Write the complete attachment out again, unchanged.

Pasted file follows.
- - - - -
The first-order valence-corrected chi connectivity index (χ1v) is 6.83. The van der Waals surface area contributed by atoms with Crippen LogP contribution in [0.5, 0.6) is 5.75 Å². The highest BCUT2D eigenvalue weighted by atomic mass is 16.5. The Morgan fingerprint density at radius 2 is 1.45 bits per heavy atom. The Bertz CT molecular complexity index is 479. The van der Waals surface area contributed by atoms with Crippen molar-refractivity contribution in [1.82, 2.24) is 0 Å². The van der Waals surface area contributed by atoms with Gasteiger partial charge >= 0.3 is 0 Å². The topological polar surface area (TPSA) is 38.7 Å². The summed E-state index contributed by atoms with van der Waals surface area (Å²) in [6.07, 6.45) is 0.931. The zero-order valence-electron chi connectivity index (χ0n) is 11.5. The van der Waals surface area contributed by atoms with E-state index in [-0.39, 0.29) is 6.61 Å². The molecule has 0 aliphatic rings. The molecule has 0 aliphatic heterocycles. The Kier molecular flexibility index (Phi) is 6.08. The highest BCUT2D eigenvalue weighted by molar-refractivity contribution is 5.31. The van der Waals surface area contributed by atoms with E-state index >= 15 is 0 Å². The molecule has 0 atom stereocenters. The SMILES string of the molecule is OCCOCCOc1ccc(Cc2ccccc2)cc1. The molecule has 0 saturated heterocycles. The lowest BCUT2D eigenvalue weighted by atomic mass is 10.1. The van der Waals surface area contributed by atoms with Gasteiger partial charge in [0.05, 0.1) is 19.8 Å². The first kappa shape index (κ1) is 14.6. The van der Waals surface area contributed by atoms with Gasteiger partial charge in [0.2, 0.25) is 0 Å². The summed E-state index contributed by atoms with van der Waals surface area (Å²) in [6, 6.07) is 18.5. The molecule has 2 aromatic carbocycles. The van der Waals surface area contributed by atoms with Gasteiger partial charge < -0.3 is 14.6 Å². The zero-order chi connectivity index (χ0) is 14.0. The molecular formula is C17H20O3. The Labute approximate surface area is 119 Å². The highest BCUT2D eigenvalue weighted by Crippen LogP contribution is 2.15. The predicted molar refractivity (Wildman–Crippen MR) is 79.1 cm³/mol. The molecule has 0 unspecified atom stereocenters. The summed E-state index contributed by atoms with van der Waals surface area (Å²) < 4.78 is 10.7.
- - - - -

The first-order valence-corrected chi connectivity index (χ1v) is 6.83. The van der Waals surface area contributed by atoms with Crippen LogP contribution in [0.5, 0.6) is 5.75 Å². The highest BCUT2D eigenvalue weighted by atomic mass is 16.5. The Morgan fingerprint density at radius 2 is 1.45 bits per heavy atom. The Bertz CT molecular complexity index is 479. The van der Waals surface area contributed by atoms with Crippen molar-refractivity contribution in [1.82, 2.24) is 0 Å². The van der Waals surface area contributed by atoms with Gasteiger partial charge >= 0.3 is 0 Å². The topological polar surface area (TPSA) is 38.7 Å². The summed E-state index contributed by atoms with van der Waals surface area (Å²) in [6.07, 6.45) is 0.931. The zero-order valence-electron chi connectivity index (χ0n) is 11.5. The van der Waals surface area contributed by atoms with E-state index in [-0.39, 0.29) is 6.61 Å². The molecule has 0 aliphatic rings. The molecule has 0 aliphatic heterocycles. The Kier molecular flexibility index (Phi) is 6.08. The highest BCUT2D eigenvalue weighted by molar-refractivity contribution is 5.31. The van der Waals surface area contributed by atoms with E-state index >= 15 is 0 Å². The molecule has 0 atom stereocenters. The SMILES string of the molecule is OCCOCCOc1ccc(Cc2ccccc2)cc1. The molecule has 0 saturated heterocycles. The lowest BCUT2D eigenvalue weighted by atomic mass is 10.1. The van der Waals surface area contributed by atoms with Gasteiger partial charge in [0.05, 0.1) is 19.8 Å². The first kappa shape index (κ1) is 14.6. The van der Waals surface area contributed by atoms with Gasteiger partial charge in [0.2, 0.25) is 0 Å². The summed E-state index contributed by atoms with van der Waals surface area (Å²) in [6, 6.07) is 18.5. The molecule has 2 aromatic carbocycles. The van der Waals surface area contributed by atoms with Gasteiger partial charge < -0.3 is 14.6 Å². The zero-order chi connectivity index (χ0) is 14.0. The molecular formula is C17H20O3. The Labute approximate surface area is 119 Å². The highest BCUT2D eigenvalue weighted by Crippen LogP contribution is 2.15. The predicted molar refractivity (Wildman–Crippen MR) is 79.1 cm³/mol. The molecule has 0 unspecified atom stereocenters. The summed E-state index contributed by atoms with van der Waals surface area (Å²) < 4.78 is 10.7.